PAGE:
Studio publicity provides all kinds of clues about what kind of film White Heat is and how the filmmakers capitalized on Cagney's star persona as the ultimate tough guy. In this poster, Cageney's posed in his famous pistol-whipping stance, but the placement above Virginia Mayo's credit and the smaller vingiette of Mayo (playing Cagney's vulgar wife) recalls the infamous grapefruit scene in The Public Enemy.
The differences between Cagney's Cody Jarrett and Tom Powers of The Public Enemy or Rocky Sullivan in Angels With Dirty Faces are twofold: 1) the shift from gangsters of socio-economic circumstance to an emphasis on irredeemably bad psychopaths with psychological perversions, and 2) an increase in the violence and cruelty allowable on screen. Both changes are due to changes in social and filmic conventions. In the '30s, even pre-Code films were vulnerable to censorship (local, as opposed to the nationally unified censorship of the Hays Code). Warner Bros. gained a reputation of social realist gangster pictures which they were allowed to get away with because the bad guy always came from economically depressed circumstances and got it in the end, ostensibly serving as a positive deterrent for miscreant youth contemplating a life of crime. Of course, this didn't work at all because all anyone can remember of these picture is Cagney and Bogart being total badasses--who cares if they died.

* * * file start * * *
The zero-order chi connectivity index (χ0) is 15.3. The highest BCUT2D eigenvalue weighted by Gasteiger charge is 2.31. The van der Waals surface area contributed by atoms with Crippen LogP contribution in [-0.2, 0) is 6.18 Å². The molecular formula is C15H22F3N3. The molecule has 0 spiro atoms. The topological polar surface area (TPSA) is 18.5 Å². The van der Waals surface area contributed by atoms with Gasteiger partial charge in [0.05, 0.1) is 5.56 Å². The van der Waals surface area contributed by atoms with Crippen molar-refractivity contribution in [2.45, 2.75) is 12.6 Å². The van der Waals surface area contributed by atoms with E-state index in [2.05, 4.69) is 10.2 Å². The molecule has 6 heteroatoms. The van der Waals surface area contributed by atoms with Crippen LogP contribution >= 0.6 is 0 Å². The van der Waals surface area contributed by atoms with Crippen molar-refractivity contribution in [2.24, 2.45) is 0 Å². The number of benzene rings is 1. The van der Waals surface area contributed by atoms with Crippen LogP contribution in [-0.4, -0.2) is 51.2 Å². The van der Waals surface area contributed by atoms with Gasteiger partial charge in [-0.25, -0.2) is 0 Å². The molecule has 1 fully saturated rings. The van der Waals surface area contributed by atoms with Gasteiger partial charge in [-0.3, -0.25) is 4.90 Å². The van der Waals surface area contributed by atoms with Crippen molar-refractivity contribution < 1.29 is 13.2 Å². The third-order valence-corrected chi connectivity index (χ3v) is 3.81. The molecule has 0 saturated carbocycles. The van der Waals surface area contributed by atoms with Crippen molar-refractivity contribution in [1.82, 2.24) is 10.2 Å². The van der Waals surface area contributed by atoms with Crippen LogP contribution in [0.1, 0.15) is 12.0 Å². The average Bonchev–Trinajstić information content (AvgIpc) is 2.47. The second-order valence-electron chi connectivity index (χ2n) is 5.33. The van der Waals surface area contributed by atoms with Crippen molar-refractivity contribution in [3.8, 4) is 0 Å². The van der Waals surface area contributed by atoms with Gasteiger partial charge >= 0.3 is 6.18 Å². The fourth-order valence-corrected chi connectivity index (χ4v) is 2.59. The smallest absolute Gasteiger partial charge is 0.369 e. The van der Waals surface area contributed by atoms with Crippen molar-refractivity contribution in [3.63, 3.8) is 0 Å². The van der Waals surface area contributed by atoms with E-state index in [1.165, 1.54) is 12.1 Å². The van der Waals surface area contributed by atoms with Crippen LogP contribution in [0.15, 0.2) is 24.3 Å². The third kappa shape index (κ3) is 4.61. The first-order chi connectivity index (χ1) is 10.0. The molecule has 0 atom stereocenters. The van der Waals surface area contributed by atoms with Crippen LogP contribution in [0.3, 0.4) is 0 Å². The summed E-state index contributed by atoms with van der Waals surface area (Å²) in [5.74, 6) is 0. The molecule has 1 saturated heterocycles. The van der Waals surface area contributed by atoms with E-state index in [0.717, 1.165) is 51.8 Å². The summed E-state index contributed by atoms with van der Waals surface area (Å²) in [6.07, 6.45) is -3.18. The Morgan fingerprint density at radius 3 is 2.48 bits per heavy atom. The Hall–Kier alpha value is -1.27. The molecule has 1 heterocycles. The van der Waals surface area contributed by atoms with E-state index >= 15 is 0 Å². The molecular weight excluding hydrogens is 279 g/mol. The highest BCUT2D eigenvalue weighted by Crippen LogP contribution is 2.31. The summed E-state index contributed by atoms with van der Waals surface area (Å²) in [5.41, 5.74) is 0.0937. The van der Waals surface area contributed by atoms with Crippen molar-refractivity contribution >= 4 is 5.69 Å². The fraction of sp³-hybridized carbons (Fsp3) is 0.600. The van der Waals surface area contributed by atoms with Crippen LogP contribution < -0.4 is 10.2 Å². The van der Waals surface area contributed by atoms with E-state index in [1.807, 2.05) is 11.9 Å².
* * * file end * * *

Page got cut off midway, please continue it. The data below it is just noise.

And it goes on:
With every passing year, the Production Code seemed to lessen its vice grip on film censorship. Especially after the horrors of WWII, restrictions on the depictions of violence relaxed. But bad guys still had to be punished; White Heat features one of the most memorial demises in film history. Heck, you're probably quoting the line right now in your head. (If not, see here.) But we know next to nothing about Cody Jarrett; we're left to infer his character's history from Cagney's. Like other Cagney gangsters, Jarrett has a mother fixation. The story is loosely based on the exploits of Ma Barker, a woman who in real life was something of an imbecile, but in popular culture has achieved a Lady Macbeth-like level of conniving criminal genius. But Oedipal fixations are nothing new to the gangster picture; Cagney had them in The Public Enemy too. But whereas Tom Powers' main tragedy was economic, Jarrett's is a sickness in the blood. His father died in a mental hospital and he seems to have inherited his madness (and, erm, love for his mother/wife). Freudian fascination is nothing new to American cinema but increased alarmingly after in the postwar era, consequently becoming one of the chief thematic elements of film noir.
James Cagney's career criminal Cody Jarrett and Edmond O'Brien's undercover cop
in the prison yard in White Heat
However, the "dark psychological underpinnings," as USC film critic and historian Drew Casper calls them in the DVD commentary, are not the exclusive providence of film noir. Most critics can agree that the deciding factor in noir or not-noir is the visual style. White Heat features exactly one sequence that resembles the dense and cross-hatched chiaroscuro that marks the best work of the genre. This sequence takes place inside a prison. Jarrett has confessed to a lesser crime to take the heat off the murders that occurred during the film's opening scene--a train robbery. There, an undercover Treasury man played by Edmond O'Brien befriends Jarrett and ingratiates himself into his inner circle. The pair, along with other men, plan a brazen jail break.